Driver monitoring systems (DMS) are coming to cars using tiny cameras to check whether a driver is drowsy or distracted by a text in order to activate an alert if needed.
Carmakers will likely be hiding the tiny cameras behind and just above the steering wheel or inside the vertical A pillar connecting the windshield to the driver’s door.
The problem for chip and sensor makers is to come up with a device small enough to keep the camera almost undetectable.
To help solve the problem, engineers at OmniVision Technologies in Santa Clara, California, have created the CameraCubeChip module, a 1 megapixel first-of-a-kind automobile camera that is much smaller than a penny. It measures just 6.5 mm x 6.5 mm.
The company announced Tuesday it is also the lowest in power consumption of similar devices, about half of the nearest competitor. Omnivision jammed the image sensor, signal processor and wafer-level optics into a single package, technically called the OVM9284. The combination means carmakers don’t have to deal with multiple vendors or the separate parts, said Andy Hanvey, director of auto marketing at OmniVision in an interview with FierceElectronics.
DMS will be a key part of level 2 automated driver assistance systems, he added. Pierre Cambou, principal analyst at Yole Developpement, said such sensors will be implemented in real cars within two to three years.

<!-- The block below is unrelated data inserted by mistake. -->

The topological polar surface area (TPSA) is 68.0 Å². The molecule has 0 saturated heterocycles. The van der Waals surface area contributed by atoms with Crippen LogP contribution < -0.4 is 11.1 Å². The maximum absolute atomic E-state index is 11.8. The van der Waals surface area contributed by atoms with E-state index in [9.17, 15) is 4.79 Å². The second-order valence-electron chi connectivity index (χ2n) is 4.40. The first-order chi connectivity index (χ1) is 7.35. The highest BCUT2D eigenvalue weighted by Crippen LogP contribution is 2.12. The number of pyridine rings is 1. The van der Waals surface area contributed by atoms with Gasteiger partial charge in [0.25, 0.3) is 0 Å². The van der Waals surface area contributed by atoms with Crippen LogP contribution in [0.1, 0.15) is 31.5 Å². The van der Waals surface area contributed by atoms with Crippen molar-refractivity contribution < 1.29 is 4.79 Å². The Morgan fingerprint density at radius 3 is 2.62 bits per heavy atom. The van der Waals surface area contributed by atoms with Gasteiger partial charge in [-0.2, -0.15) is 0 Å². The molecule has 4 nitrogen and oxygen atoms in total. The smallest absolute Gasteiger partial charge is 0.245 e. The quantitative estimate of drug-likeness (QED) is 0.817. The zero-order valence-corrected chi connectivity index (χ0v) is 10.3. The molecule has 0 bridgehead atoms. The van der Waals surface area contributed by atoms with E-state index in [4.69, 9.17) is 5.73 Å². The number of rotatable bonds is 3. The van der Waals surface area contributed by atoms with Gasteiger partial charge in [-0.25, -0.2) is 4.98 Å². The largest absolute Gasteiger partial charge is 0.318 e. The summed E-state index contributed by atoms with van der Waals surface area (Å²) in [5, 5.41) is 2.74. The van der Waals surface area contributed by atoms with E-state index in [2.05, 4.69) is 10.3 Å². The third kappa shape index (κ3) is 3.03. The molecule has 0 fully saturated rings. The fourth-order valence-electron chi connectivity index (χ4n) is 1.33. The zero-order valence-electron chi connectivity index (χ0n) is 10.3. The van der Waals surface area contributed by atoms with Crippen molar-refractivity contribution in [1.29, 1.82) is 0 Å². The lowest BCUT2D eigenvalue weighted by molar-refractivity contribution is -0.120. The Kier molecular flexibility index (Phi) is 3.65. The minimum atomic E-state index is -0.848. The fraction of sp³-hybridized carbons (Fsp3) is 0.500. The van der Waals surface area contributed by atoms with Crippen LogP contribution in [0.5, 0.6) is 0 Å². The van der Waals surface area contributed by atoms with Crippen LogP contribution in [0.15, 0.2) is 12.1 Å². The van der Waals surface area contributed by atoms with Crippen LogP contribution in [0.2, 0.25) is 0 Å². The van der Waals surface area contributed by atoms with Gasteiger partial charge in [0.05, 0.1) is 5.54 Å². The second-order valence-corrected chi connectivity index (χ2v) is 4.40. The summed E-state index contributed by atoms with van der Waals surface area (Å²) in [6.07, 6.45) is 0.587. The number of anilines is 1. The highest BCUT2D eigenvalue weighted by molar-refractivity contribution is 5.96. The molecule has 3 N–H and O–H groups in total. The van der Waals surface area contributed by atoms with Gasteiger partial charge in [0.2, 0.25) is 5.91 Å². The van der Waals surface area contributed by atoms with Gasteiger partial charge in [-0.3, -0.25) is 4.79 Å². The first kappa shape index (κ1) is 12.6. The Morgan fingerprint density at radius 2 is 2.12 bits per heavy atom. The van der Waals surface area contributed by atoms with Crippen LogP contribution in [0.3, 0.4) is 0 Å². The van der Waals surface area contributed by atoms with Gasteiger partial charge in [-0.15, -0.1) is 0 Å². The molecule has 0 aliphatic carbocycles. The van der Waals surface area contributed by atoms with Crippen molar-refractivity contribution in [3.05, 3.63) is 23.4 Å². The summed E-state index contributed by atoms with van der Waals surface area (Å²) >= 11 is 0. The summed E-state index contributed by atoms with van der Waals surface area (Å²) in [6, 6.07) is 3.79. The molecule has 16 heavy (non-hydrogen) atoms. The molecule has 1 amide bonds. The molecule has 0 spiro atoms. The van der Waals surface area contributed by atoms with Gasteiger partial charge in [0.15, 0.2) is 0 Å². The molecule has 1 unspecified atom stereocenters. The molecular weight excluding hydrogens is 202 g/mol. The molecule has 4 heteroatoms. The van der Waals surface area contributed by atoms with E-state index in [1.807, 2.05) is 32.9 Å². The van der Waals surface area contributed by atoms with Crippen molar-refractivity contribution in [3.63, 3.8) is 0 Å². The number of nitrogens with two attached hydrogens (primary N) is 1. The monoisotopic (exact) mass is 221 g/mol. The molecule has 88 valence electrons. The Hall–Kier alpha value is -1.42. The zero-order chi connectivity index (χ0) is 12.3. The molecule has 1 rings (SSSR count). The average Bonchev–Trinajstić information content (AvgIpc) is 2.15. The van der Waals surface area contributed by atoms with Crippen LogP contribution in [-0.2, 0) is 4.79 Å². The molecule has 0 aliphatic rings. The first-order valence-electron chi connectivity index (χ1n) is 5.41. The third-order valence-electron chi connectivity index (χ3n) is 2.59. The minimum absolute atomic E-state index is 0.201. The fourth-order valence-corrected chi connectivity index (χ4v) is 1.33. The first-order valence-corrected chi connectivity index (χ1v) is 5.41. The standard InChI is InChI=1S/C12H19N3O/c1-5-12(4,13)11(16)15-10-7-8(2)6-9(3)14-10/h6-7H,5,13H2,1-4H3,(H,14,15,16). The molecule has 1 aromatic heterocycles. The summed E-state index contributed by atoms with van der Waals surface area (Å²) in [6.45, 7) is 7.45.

Automotive imaging will grow at a healthy pace in years to come, especially in China, Cambou said via email. “Driver distraction is becoming a major issue and has brought regulator attention,” he said.
While OmniVision is based in the U.S., it is owned by China-based Will Semiconductor, which quietly purchased the company for nearly $2.2 billion in 2018 after private equity investors in China purchased the company for nearly $2 billion in 2015.**
"OmniVision has a nice footprint in the automotive market,” and competes primarily against ON Semiconductor, Cambou said. Yole has forecast a 43% annual growth rate for DMS in the next five years.
OmniVision said samples of the camera module are available now with mass production starting in the fourth quarter of 2020.
In a separate announcement, OmniVision announced an advanced digital image sensor for upcoming premium vehicles to give drivers enhanced views for rear-view cameras and e-mirrors when parking or maneuvering.
The OXO3C10 ASIL-C image sensor has a 3.0 micron pixel size with a high dynamic range and top-rated LED flicker mitigation. Omnivision said it can deliver 1920 x 1280p resolution at 60 frames a second with the lowest power consumption of any LFM image sensor with 2.5-megapixel resolution.
Those capabilities will provide high image quality across all lighting conditions and when cars are moving along roadways with flickering LEDs from headlights, road signs and traffic signals, Omnivision said.
**The original version of this story did not include Will Semiconductor's ownership of OmniVision.